During Bat Week 2017, bat lovers around the world participated in the first organized "Twitter storm" for bats, where as many people as possible tweeted bat messages with the hashtag (#) BatWeek between 11 AM and 12 PM Eastern time on October 30. Almost 2,500 people and organizations tweeted 4,500 tweets with #BatWeek, which was the 39th US trending topic during that time. The messages reached 11.6 million people, with potential social media impressions of 32.3 million.
The U.S. Fish and Wildlife White Nose Bats Twitter account, @USFWS_WNS, participated in the Twitter storm, using #BatWeek, #ABCsofWNS and #whitenosesyndrome. So, with a nod to Sue Grafton, late author of the Kinsey Millhone Alphabet Series books (A is for Alibi, etc.), we list our Twitter Storm tweets of the ABCs of white-nose syndrome (WNS).
A is for Albany, NY area where white-nose syndrome was first detected in winter of 2006/2007; now in 31 states.
B is for Bat Week, October 24-31 the 4th annual celebration of our only flighted mammals.
C is for Chiroptera, the scientific order of bats, which means hand-wing. White-nose syndrome often damages bat wings.
D is for Decontamination. Keep it clean and prevent the spread of white-nose syndrome!
E is for Echo-locate your favorite bat, white-nose syndrome story.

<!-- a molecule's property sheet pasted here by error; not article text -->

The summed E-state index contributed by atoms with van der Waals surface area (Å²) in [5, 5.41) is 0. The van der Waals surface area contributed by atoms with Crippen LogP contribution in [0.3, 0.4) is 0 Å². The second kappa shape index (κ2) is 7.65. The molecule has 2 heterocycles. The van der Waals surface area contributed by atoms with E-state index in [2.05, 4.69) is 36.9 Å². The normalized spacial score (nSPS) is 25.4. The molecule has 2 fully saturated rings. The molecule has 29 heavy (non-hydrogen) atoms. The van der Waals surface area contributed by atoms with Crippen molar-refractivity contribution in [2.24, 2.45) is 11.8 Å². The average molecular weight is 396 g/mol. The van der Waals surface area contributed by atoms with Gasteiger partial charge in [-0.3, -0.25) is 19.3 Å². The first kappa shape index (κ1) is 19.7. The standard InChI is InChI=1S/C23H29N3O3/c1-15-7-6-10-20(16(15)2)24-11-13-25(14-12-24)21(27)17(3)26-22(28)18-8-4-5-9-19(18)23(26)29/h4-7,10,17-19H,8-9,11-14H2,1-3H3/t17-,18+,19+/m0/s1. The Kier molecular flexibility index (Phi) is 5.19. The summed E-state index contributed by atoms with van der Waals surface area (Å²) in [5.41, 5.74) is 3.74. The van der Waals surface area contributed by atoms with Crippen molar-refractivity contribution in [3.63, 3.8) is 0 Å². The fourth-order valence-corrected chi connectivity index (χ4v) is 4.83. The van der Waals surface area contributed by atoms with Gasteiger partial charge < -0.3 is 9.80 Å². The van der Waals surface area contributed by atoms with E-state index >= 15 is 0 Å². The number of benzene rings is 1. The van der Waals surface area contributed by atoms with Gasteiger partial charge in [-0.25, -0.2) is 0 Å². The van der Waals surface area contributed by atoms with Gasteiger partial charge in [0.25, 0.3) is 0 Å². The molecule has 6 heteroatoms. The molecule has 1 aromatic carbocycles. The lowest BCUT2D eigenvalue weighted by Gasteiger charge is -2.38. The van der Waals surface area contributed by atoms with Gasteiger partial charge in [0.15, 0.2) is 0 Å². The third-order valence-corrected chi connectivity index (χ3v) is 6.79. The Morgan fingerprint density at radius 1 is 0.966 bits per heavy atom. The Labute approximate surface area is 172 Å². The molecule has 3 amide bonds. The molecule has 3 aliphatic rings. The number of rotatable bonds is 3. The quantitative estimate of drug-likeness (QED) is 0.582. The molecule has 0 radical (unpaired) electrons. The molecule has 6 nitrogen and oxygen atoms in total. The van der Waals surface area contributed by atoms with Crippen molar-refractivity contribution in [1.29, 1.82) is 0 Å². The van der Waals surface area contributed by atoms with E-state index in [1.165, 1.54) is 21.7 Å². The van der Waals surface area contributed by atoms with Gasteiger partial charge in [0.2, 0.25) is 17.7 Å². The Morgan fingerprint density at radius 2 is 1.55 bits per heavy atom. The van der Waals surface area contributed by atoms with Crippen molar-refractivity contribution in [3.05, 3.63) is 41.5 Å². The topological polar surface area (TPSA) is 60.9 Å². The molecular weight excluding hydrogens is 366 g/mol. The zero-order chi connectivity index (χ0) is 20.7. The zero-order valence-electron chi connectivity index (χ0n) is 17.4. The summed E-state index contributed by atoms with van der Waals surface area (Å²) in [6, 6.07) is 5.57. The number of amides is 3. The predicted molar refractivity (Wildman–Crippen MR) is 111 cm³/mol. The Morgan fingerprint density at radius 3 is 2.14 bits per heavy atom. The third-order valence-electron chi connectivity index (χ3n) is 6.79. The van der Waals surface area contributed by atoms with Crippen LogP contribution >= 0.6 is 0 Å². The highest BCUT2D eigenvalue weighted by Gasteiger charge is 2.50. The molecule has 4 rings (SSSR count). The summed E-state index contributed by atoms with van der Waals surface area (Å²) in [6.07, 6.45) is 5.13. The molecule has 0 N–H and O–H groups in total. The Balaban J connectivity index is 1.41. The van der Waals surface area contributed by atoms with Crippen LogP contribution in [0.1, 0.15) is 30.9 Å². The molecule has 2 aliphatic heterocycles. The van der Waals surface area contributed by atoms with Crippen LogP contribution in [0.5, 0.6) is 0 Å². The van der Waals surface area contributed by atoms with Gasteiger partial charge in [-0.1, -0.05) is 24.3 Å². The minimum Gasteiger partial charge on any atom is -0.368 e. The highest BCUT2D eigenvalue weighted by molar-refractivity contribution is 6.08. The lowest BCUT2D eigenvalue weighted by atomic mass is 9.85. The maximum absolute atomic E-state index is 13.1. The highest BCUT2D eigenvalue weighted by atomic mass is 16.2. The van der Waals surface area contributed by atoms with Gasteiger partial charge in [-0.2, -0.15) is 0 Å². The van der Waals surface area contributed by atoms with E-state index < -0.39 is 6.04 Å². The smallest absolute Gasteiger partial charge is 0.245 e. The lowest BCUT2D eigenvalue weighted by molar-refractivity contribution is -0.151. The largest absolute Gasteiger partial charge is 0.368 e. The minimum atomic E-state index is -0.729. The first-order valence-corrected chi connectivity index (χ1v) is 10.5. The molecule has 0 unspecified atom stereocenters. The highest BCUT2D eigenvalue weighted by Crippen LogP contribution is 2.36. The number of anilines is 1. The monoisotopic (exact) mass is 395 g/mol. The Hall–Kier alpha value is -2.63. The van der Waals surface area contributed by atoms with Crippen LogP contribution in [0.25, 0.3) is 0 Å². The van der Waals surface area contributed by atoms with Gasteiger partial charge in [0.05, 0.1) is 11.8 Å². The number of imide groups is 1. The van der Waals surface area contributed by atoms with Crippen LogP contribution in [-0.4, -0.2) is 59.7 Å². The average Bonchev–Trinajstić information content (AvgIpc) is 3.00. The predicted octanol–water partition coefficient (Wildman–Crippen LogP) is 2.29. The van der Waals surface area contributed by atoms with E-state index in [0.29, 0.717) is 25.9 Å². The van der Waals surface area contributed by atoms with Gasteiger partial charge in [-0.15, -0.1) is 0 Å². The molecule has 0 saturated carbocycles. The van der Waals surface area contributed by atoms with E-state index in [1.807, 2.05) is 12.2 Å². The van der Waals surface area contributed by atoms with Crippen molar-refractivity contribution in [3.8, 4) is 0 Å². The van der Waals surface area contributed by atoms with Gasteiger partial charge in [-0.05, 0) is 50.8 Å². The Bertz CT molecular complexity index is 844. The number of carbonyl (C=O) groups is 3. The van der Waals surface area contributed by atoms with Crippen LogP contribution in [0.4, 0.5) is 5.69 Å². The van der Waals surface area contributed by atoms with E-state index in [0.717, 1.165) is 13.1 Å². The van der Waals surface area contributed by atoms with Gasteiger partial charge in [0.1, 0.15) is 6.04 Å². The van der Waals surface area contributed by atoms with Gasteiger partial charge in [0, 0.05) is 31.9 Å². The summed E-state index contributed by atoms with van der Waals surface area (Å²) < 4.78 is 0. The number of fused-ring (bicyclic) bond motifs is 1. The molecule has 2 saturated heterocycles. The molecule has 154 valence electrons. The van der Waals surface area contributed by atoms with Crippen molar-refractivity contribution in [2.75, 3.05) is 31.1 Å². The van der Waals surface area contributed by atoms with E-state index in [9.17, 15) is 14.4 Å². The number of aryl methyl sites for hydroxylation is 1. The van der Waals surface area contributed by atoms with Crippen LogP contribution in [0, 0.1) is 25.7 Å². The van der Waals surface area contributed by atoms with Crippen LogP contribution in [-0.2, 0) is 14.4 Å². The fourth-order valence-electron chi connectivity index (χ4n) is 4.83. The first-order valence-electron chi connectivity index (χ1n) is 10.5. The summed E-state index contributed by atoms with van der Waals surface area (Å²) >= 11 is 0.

F is for Fungus: Pseudogymnoascus destructans
G is for Grants: The U.S. Fish and Wildlife Service and partners fund projects to fight white-nose syndrome. is the culprit causing white-nose syndrome.
H is for Hibernation: White-nose syndrome attacks bats while they sleep through the winter.
I is for Indiana bat, an endangered species affected by white-nose syndrome. Photo by Andy King/USFWS.
J is for Jeremy Coleman [center]and Jonathan Reichard [left], U.S. Fish and Wildlife Service white-nose syndrome coordinators.
K is for Karst, bat habitat formed from dissolved rocks such as limestone forming underground streams and caves.
L is for Leading edge of white-nose syndrome disease front where we're trying to stop the spread.
M is for the Mystery of how white-nose syndrome got to North America. No one knows; fungus probably from Europe.
N is for the National Plan for white-nose syndrome response, which includes hundreds of partners.
O is for the Organization for Bat Conservation, one of the many partners in the white-nose syndrome national response.
P is for Pseudogymnoascus destructans, the name of the fungus that causes white-nose syndrome; Pd for short.
Q is for Quebec, one of the five Canadian provinces where #whitenosesyndrome has been confirmed.
R is for Research: Due to the great white-noses yndrome research, we know much about this previously unknown disease.
S is for Survival. Our goal: all bats affected by white-nose syndrome will survive, even threatened northern long-eared bats.
T is for Treatments for white-nose syndrome, several of which got funding last week through Bats for the Future Fund.
U is for UV (ultraviolet) light, which is one of the promising treatments to fight white-nose syndrome.
V is for Vision that white-nose syndrome responders have to strategically fight the disease.
W is for http://Whitenosesyndrome.org where you can find up-to-date info about the bat disease.
X is for the eXtreme mortality of bats due to white-nose syndrome. Six million and counting . . .
Y is for You. Learn how you can help bats!
Z is for Zones free of white-nose syndrome. Still 17 states where the fungus has not been confirmed. Let's keep it that way!